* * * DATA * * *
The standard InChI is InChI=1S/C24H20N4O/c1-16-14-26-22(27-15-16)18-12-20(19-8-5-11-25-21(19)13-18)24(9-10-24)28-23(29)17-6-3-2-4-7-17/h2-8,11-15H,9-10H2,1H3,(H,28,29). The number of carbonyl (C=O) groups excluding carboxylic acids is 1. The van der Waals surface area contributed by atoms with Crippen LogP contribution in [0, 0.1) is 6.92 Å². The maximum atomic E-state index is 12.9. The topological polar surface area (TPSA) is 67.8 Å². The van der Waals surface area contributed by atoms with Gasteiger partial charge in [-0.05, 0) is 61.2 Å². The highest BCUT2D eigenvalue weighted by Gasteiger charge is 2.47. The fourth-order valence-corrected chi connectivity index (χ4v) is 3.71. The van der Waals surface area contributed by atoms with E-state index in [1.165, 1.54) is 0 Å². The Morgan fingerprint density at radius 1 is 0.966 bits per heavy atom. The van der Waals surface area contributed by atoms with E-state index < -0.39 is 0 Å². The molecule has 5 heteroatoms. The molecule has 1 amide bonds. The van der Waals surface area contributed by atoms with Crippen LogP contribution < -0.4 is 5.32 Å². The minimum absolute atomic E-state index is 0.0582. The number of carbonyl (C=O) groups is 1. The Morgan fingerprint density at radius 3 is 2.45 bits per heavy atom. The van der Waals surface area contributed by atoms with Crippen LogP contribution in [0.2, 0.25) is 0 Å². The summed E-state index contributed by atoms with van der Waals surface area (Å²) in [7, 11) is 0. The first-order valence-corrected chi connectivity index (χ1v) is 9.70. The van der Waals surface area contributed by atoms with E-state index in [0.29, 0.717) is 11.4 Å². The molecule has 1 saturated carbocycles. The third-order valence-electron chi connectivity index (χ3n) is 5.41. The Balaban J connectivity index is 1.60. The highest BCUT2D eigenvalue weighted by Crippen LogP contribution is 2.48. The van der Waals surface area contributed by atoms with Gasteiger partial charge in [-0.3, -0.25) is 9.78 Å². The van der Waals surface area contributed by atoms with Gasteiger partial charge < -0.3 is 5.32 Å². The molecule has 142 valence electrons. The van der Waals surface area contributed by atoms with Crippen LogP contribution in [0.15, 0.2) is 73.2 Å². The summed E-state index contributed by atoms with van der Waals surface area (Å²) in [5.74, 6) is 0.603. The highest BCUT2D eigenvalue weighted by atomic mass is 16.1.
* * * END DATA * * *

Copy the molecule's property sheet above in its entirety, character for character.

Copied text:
The standard InChI is InChI=1S/C24H20N4O/c1-16-14-26-22(27-15-16)18-12-20(19-8-5-11-25-21(19)13-18)24(9-10-24)28-23(29)17-6-3-2-4-7-17/h2-8,11-15H,9-10H2,1H3,(H,28,29). The number of carbonyl (C=O) groups excluding carboxylic acids is 1. The van der Waals surface area contributed by atoms with Crippen LogP contribution in [0, 0.1) is 6.92 Å². The maximum atomic E-state index is 12.9. The topological polar surface area (TPSA) is 67.8 Å². The van der Waals surface area contributed by atoms with Gasteiger partial charge in [-0.05, 0) is 61.2 Å². The highest BCUT2D eigenvalue weighted by Gasteiger charge is 2.47. The fourth-order valence-corrected chi connectivity index (χ4v) is 3.71. The van der Waals surface area contributed by atoms with E-state index in [1.165, 1.54) is 0 Å². The Morgan fingerprint density at radius 1 is 0.966 bits per heavy atom. The van der Waals surface area contributed by atoms with E-state index < -0.39 is 0 Å². The molecule has 5 heteroatoms. The molecule has 1 amide bonds. The van der Waals surface area contributed by atoms with Crippen LogP contribution < -0.4 is 5.32 Å². The minimum absolute atomic E-state index is 0.0582. The number of carbonyl (C=O) groups is 1. The Morgan fingerprint density at radius 3 is 2.45 bits per heavy atom. The van der Waals surface area contributed by atoms with Crippen LogP contribution in [0.2, 0.25) is 0 Å². The summed E-state index contributed by atoms with van der Waals surface area (Å²) in [7, 11) is 0. The first-order valence-corrected chi connectivity index (χ1v) is 9.70. The van der Waals surface area contributed by atoms with E-state index in [0.29, 0.717) is 11.4 Å². The molecule has 1 saturated carbocycles. The third-order valence-electron chi connectivity index (χ3n) is 5.41. The Balaban J connectivity index is 1.60. The highest BCUT2D eigenvalue weighted by Crippen LogP contribution is 2.48. The van der Waals surface area contributed by atoms with Gasteiger partial charge in [-0.3, -0.25) is 9.78 Å². The van der Waals surface area contributed by atoms with Gasteiger partial charge < -0.3 is 5.32 Å². The molecule has 142 valence electrons. The van der Waals surface area contributed by atoms with Crippen LogP contribution in [0.15, 0.2) is 73.2 Å². The summed E-state index contributed by atoms with van der Waals surface area (Å²) in [5.74, 6) is 0.603. The highest BCUT2D eigenvalue weighted by atomic mass is 16.1.